WWI:The Battle of Jutland Part 1
The Battle of Jutland also known as the Battle of Skagerrak was a naval engagement between the German High Seas Fleet of the Kaiserliche Marine, led by Admiral Scheer, and the British Grand Fleet of the Royal Navy, led by Admiral Beatty, 60 miles off the coast of Jutland, Denmark from 31 May – 1 June 1916. Now before I begin to explain the battle, let me tell you a little about the advantages of each forces. The British Royal Navy had 28 dreadnought class battleships compared to High Seas Fleet’s of 16. A dreadnought is a battleship that was first built-in 1906. The difference between the dreadnought and ships built earlier on was that it had two revolutionary features: an ‘all-big-gun’ armament scheme and steam turbine propulsion. The first of the dreadnoughts, the Royal Navy’s HMS Dreadnought, was launched in 1906 and had such a big influence that battleships built after it were referred to as ‘dreadnoughts’, and battleships built before 1906 became known as pre-dreadnoughts. The Royal Navy also had nine battle cruisers to the High Seas Fleet five, 26 light cruisers to Germany’s 11 and 73 destroyers to the High Seas Fleet 61. Each side also had about 45 submarines but they declined to use them.
Now, I know you’re probably thinking that this must have been a pushover for Britain to handle especially with all their advantages. But actually the Germans held their own. Although the High Seas fleet had a smaller force than the British Navy, their ships all had bigger guns onboard, superior ammunition, and a higher accuracy rate than that of the British ships. Still, with all their technical superiority, the Germans knew they could not engage the British out in the open because of the British vast fleet. Vice-Admiral Scheer’s plan was to goad a smaller British force out into the open and then beat them with superior numbers. In short, the Germans wanted to break the strength of the British Navy and end their chokehold on the North Sea.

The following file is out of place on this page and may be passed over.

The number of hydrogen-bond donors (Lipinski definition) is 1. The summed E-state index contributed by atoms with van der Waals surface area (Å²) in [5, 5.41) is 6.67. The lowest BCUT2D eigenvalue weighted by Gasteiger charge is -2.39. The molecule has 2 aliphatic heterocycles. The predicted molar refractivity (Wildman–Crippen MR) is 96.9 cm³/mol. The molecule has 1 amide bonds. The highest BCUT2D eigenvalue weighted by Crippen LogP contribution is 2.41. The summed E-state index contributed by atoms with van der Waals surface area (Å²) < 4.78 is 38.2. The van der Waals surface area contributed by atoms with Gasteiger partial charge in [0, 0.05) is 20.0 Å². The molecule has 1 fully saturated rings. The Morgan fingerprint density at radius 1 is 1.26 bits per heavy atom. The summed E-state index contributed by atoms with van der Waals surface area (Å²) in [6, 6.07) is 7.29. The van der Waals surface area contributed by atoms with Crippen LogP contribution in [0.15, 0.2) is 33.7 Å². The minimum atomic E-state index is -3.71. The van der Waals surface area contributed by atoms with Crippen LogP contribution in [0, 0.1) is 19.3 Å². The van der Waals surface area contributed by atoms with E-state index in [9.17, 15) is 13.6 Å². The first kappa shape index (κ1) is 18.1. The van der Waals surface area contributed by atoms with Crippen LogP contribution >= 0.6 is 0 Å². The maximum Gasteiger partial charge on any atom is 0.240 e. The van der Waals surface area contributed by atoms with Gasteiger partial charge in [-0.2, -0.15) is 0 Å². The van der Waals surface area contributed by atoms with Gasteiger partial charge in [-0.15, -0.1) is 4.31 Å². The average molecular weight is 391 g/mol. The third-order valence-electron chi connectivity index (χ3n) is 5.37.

Scheer sent five battle cruisers, (1st Scouting Group), and four light cruisers, (2nd Scouting Group), led by Rear Admiral Friedrich Bodicker. Bodicker was accompanied by two flotillas of destroyers. They were to sail north to Norway under the command of Vice Admiral Franz von Hipper from Wilhelmshaven,Germany (Whew, that’s a mouthful). The Germans were to set out from Wilhelmshaven,Germany and ambush British Admiral David Beatty’s battle cruiser squadron at Rosyth, halfway up Britain’s eastern coast. The Germans would destroy the battle cruiser squadron before reinforcements from Scapa Flow, Scotland could arrive. The plan seemed flawless but as it happens plans sometimes go awry. This plan went wrong because the Germans didn’t consider the fact that the British could intercept their “secret messages” and break their “secret codes“. The British knew the entire plan and in preparation, THE ENTIRE BRITISH GRAND FLEET, set off for Norway’s southwestern coast. The Germans were in for a surprise.